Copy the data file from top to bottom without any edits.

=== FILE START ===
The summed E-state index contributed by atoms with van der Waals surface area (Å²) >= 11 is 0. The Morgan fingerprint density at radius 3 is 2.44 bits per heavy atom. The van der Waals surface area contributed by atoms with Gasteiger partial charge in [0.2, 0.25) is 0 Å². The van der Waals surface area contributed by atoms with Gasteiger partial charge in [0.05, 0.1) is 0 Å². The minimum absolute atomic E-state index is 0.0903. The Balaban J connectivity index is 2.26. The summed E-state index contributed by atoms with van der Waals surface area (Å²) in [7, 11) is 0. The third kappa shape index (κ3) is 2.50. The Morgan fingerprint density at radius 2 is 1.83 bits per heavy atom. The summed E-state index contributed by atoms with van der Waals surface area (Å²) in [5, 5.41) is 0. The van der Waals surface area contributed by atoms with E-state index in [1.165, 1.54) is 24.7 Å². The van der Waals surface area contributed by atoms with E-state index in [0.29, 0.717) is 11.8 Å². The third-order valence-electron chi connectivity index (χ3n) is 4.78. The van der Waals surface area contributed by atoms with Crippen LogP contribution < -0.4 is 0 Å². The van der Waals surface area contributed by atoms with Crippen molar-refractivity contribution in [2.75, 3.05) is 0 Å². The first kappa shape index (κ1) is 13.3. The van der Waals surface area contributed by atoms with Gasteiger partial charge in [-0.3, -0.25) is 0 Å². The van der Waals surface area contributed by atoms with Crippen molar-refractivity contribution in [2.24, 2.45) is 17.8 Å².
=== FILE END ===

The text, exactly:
The summed E-state index contributed by atoms with van der Waals surface area (Å²) >= 11 is 0. The Morgan fingerprint density at radius 3 is 2.44 bits per heavy atom. The van der Waals surface area contributed by atoms with Gasteiger partial charge in [0.2, 0.25) is 0 Å². The van der Waals surface area contributed by atoms with Gasteiger partial charge in [0.05, 0.1) is 0 Å². The minimum absolute atomic E-state index is 0.0903. The Balaban J connectivity index is 2.26. The summed E-state index contributed by atoms with van der Waals surface area (Å²) in [7, 11) is 0. The third kappa shape index (κ3) is 2.50. The Morgan fingerprint density at radius 2 is 1.83 bits per heavy atom. The summed E-state index contributed by atoms with van der Waals surface area (Å²) in [5, 5.41) is 0. The van der Waals surface area contributed by atoms with E-state index in [1.165, 1.54) is 24.7 Å². The van der Waals surface area contributed by atoms with E-state index in [0.29, 0.717) is 11.8 Å². The third-order valence-electron chi connectivity index (χ3n) is 4.78. The van der Waals surface area contributed by atoms with Crippen LogP contribution < -0.4 is 0 Å². The van der Waals surface area contributed by atoms with Crippen molar-refractivity contribution in [2.75, 3.05) is 0 Å². The first kappa shape index (κ1) is 13.3. The van der Waals surface area contributed by atoms with Gasteiger partial charge in [-0.3, -0.25) is 0 Å². The van der Waals surface area contributed by atoms with Crippen molar-refractivity contribution in [2.24, 2.45) is 17.8 Å².